In contrast, critics have noted disproportionate risks and hazards related to DTC advertising. DTC ads have been shown to misinform patients by over-emphasizing treatment benefits, under-emphasizing treatment risks, and promoting drugs over healthy lifestyle choices.1, 6 DTC advertising may also lead to overutilization and inappropriate prescribing.6 In a study published in 2005 by Kravitz et al., standardized patients were randomly assigned to make brand name, general, and no drug requests for DTC-advertised antidepressants to 152 physicians. Patients who requested drugs received them significantly more often than those who did not, suggesting patient requests have a dramatic effect on physician prescribing.7 Furthermore, critics argue that DTC advertising can impose strains on the patient-physician relationship and limit already limited appointment time with patients.1, 6
Perhaps the most significant critique of DTC advertising is its effects on rising drug costs due to over-prescribing of both inappropriate and brand name drugs (especially when cheaper generics are available). According to the Department of Health and Human Services, prescription drug spending in the US was about $457 billion in 2015.8 Much of these costs are absorbed by the government since Medicare and Medicaid are the single largest payers for prescription drugs. As such, the existing regulatory environment influences federal and state budgets, insurance premiums, and patient out-of-pocket costs.
In the thoughtful study by Klara, et al., we see evidence of defects in the information provided by DTC advertising.3 The authors systematically assessed adherence of DTC advertisements to FDA guidelines for ads airing in the US between January 2015 and July 2016, with specific emphases on balanced presentation of risks and benefits, quality of data presented, and off-label promotion. The authors found that among 97 advertisements reviewed by authors, the quality of data presented was low—26% provided quantitative information for efficacy and benefit, 0% provided quantitative information on risks, and 13% promoted off-label use of medications (which is banned by the FDA). This study demonstrates that DTC-televised advertisements are not fulfilling their original intended purpose.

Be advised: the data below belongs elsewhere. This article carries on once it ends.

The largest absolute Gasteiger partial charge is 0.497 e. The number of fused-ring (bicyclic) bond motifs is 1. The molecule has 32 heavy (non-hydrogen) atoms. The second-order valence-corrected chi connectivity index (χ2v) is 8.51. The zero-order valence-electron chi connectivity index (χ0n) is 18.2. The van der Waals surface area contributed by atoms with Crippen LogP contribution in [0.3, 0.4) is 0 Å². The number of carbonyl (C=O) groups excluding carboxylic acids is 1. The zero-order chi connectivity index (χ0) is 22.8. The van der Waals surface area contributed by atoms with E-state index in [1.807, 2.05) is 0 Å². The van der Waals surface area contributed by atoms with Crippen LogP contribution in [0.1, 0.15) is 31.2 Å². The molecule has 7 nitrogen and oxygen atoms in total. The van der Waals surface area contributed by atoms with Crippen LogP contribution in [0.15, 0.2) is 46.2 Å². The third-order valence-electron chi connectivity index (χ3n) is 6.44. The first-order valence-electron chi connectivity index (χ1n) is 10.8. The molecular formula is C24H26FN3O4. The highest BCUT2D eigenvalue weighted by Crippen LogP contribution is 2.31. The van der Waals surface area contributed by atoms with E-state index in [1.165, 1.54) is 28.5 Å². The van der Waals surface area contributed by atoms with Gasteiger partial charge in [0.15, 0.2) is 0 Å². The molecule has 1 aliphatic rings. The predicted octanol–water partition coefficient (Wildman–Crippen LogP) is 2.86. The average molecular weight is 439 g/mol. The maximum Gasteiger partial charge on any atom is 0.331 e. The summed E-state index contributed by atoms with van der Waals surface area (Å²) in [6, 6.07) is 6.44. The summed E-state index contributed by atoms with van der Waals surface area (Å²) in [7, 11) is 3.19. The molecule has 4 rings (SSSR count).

The optimal role for the FDA as the regulating body of DTC ads is also commonly questioned. Many researchers (including the study authors) suggest that FDA guidelines are not prescriptive enough in terms of the extent and format by which quantitative benefits and risks should be presented. For example, Klara, et al. found a minority of DTC ads provided quantitative information about treatment benefit, and no ads provided quantitative information about risks.3 One could argue that it is not surprising they lack this information since these ads are not explicitly required to so. Additionally, FDA enforcement of rules for DTC advertising has been weakened by increased bureaucratic procedures. An example has been the reduced number of warnings issued after the Department of Health and Human Services began requiring all regulatory warnings to be reviewed by the Office of Chief Counsel. This has also led to delays that have caused regulatory warnings to be sent long after advertising campaigns have ended.1 Compounding these problems, significant staff shortages have resulted in a minority of DTC broadcasts actually being reviewed by FDA staff.1